A coronavirus vaccination centre in Hong Kong which was set to close down amid a sluggish public response has reversed its decision after the programme was expanded to children as young as 12.

David Lam, chair of Medical Conscience, one of the contractors running the Queen Elizabeth Stadium Community Vaccination Centre in Wan Chai, said contractors had suspended the closure originally scheduled for the end of June.

Chief Executive Carrie Lam at the Community Vaccination Centre at Queen Elizabeth Stadium. File photo: GovHK.

Lam told an RTHK radio show on Tuesday the change of heart was due to the government decision to expand the programme to children aged 12 or above.

“We found out that around two dozen kids came to the centre to get vaccinated…we thought that in the future there might be a higher possibility that more kids will come,” said Lam. “There are many schools nearby, that’s why we thought we would persist for a bit longer.”

Lam initially wrote to the centre’s medical workers on Sunday to announce that the centre would close down by the end of this month. He told RTHK the decision was made as they were facing “huge financial pressure” due to the low vaccination rate.

The centre was designed to handle over 2,000 people per day, but Lam said that on some days only 200-300 people would get jabs.

Hong Kong currently has 29 community vaccination centres. Five provide the China-made Sinovac jab, while the remaining 24 offer the Pfizer-BioNTech vaccine.

Chief Executive Carrie Lam and government officials attend a press conference on Covid-19 vaccination on May 31,2021. Photo: GovHK.

The city has seen a relatively low vaccination rate despite an ample supply of vaccines. As of Monday, about 1,761,600 people had received at least one dose while around 1,203,200 people had been fully vaccinated.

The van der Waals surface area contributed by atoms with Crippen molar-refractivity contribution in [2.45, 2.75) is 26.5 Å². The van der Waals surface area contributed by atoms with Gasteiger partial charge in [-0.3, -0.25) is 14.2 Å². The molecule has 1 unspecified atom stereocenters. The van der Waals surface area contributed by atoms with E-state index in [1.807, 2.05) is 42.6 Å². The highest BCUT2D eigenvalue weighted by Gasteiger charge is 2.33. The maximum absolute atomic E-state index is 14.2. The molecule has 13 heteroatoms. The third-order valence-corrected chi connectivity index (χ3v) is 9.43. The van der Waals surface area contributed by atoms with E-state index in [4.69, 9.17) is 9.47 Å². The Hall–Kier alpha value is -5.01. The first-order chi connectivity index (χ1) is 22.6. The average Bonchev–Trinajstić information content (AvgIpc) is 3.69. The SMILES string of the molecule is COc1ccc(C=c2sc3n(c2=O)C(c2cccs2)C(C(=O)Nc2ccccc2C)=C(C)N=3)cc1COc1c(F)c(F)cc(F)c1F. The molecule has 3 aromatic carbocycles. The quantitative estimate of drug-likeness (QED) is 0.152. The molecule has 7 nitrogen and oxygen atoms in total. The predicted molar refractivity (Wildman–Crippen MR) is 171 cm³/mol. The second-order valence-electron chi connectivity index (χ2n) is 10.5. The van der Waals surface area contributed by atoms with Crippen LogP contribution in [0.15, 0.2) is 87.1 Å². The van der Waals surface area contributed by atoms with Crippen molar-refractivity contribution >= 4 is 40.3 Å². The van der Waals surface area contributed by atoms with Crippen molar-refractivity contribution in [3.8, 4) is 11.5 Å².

Hong Kong has escaped the worst of the pandemic, reporting 11,879 Covid-19 infections and 210 deaths since the beginning of the outbreak over a year ago.

Quarantine hotels

Following reports that hotels designated for quarantine for incoming travellers were almost fully booked, Chief Executive Carrie Lam said on Tuesday the government would monitor the situation and liaise with hotels to see if more are willing to join the scheme.

Since December last year, travellers arriving in the city from listed regions have had to complete at least a 14-day quarantine at a designated hotel rather than at home. Currently there are 33 hotels providing around 9,000 rooms.

Candice Chau

Candice is a reporter at Hong Kong Free Press. She previously worked as a researcher at a local think tank. She has a BSocSc in Politics and International Relations from the University of Manchester and a MSc in International Political Economy from London School of Economics.